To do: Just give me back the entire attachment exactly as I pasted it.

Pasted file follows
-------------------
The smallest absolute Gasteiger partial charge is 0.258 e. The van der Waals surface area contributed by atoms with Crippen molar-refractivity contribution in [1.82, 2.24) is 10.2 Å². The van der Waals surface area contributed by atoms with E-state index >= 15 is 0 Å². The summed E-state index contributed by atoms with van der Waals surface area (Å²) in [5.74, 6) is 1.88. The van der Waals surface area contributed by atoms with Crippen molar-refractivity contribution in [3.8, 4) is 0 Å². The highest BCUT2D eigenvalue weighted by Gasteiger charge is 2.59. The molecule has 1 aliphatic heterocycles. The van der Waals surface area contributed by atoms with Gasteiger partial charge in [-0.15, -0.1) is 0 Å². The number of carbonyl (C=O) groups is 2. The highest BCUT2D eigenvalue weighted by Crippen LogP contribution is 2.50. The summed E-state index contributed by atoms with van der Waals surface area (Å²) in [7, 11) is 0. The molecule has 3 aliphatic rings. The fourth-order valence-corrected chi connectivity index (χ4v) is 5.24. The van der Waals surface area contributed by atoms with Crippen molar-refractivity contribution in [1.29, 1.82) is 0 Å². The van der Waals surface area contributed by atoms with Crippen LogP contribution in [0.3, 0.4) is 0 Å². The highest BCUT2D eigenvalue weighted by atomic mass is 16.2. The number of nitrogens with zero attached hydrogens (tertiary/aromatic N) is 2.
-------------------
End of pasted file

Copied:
The smallest absolute Gasteiger partial charge is 0.258 e. The van der Waals surface area contributed by atoms with Crippen molar-refractivity contribution in [1.82, 2.24) is 10.2 Å². The van der Waals surface area contributed by atoms with E-state index >= 15 is 0 Å². The summed E-state index contributed by atoms with van der Waals surface area (Å²) in [5.74, 6) is 1.88. The van der Waals surface area contributed by atoms with Crippen molar-refractivity contribution in [3.8, 4) is 0 Å². The highest BCUT2D eigenvalue weighted by Gasteiger charge is 2.59. The molecule has 1 aliphatic heterocycles. The van der Waals surface area contributed by atoms with Gasteiger partial charge in [-0.15, -0.1) is 0 Å². The number of carbonyl (C=O) groups is 2. The highest BCUT2D eigenvalue weighted by Crippen LogP contribution is 2.50. The summed E-state index contributed by atoms with van der Waals surface area (Å²) in [7, 11) is 0. The molecule has 3 aliphatic rings. The fourth-order valence-corrected chi connectivity index (χ4v) is 5.24. The van der Waals surface area contributed by atoms with Crippen molar-refractivity contribution in [1.29, 1.82) is 0 Å². The van der Waals surface area contributed by atoms with Crippen LogP contribution in [0.3, 0.4) is 0 Å². The highest BCUT2D eigenvalue weighted by atomic mass is 16.2. The number of nitrogens with zero attached hydrogens (tertiary/aromatic N) is 2.